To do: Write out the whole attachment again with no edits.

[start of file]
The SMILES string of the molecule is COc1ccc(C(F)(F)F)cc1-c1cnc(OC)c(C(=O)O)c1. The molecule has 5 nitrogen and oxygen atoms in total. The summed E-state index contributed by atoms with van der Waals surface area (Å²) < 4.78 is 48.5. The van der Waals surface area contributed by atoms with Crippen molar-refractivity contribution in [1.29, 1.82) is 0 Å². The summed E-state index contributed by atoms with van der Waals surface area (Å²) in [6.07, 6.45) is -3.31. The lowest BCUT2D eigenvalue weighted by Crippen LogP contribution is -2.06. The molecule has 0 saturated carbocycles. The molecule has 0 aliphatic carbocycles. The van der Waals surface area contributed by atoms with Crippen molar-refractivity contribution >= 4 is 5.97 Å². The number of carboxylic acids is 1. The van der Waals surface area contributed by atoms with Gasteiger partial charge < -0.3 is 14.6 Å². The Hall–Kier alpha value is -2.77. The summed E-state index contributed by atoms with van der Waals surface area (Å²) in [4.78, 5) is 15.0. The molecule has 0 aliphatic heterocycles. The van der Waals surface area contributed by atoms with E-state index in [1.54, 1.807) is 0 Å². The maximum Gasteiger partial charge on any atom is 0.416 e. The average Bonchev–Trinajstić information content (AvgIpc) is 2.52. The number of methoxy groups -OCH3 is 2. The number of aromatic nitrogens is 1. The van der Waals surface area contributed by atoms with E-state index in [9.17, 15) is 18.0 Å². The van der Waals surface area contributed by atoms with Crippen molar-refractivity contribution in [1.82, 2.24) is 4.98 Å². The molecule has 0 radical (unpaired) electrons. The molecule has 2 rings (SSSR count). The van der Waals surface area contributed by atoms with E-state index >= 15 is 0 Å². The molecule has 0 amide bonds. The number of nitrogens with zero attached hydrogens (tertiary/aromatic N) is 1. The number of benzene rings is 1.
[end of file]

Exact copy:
The SMILES string of the molecule is COc1ccc(C(F)(F)F)cc1-c1cnc(OC)c(C(=O)O)c1. The molecule has 5 nitrogen and oxygen atoms in total. The summed E-state index contributed by atoms with van der Waals surface area (Å²) < 4.78 is 48.5. The van der Waals surface area contributed by atoms with Crippen molar-refractivity contribution in [1.29, 1.82) is 0 Å². The summed E-state index contributed by atoms with van der Waals surface area (Å²) in [6.07, 6.45) is -3.31. The lowest BCUT2D eigenvalue weighted by Crippen LogP contribution is -2.06. The molecule has 0 saturated carbocycles. The molecule has 0 aliphatic carbocycles. The van der Waals surface area contributed by atoms with Crippen molar-refractivity contribution >= 4 is 5.97 Å². The number of carboxylic acids is 1. The van der Waals surface area contributed by atoms with Gasteiger partial charge < -0.3 is 14.6 Å². The Hall–Kier alpha value is -2.77. The summed E-state index contributed by atoms with van der Waals surface area (Å²) in [4.78, 5) is 15.0. The molecule has 0 aliphatic heterocycles. The van der Waals surface area contributed by atoms with E-state index in [1.54, 1.807) is 0 Å². The maximum Gasteiger partial charge on any atom is 0.416 e. The average Bonchev–Trinajstić information content (AvgIpc) is 2.52. The number of methoxy groups -OCH3 is 2. The number of aromatic nitrogens is 1. The van der Waals surface area contributed by atoms with E-state index in [9.17, 15) is 18.0 Å². The van der Waals surface area contributed by atoms with Crippen molar-refractivity contribution in [1.82, 2.24) is 4.98 Å². The molecule has 0 radical (unpaired) electrons. The molecule has 2 rings (SSSR count). The van der Waals surface area contributed by atoms with E-state index >= 15 is 0 Å². The molecule has 0 amide bonds. The number of nitrogens with zero attached hydrogens (tertiary/aromatic N) is 1. The number of benzene rings is 1.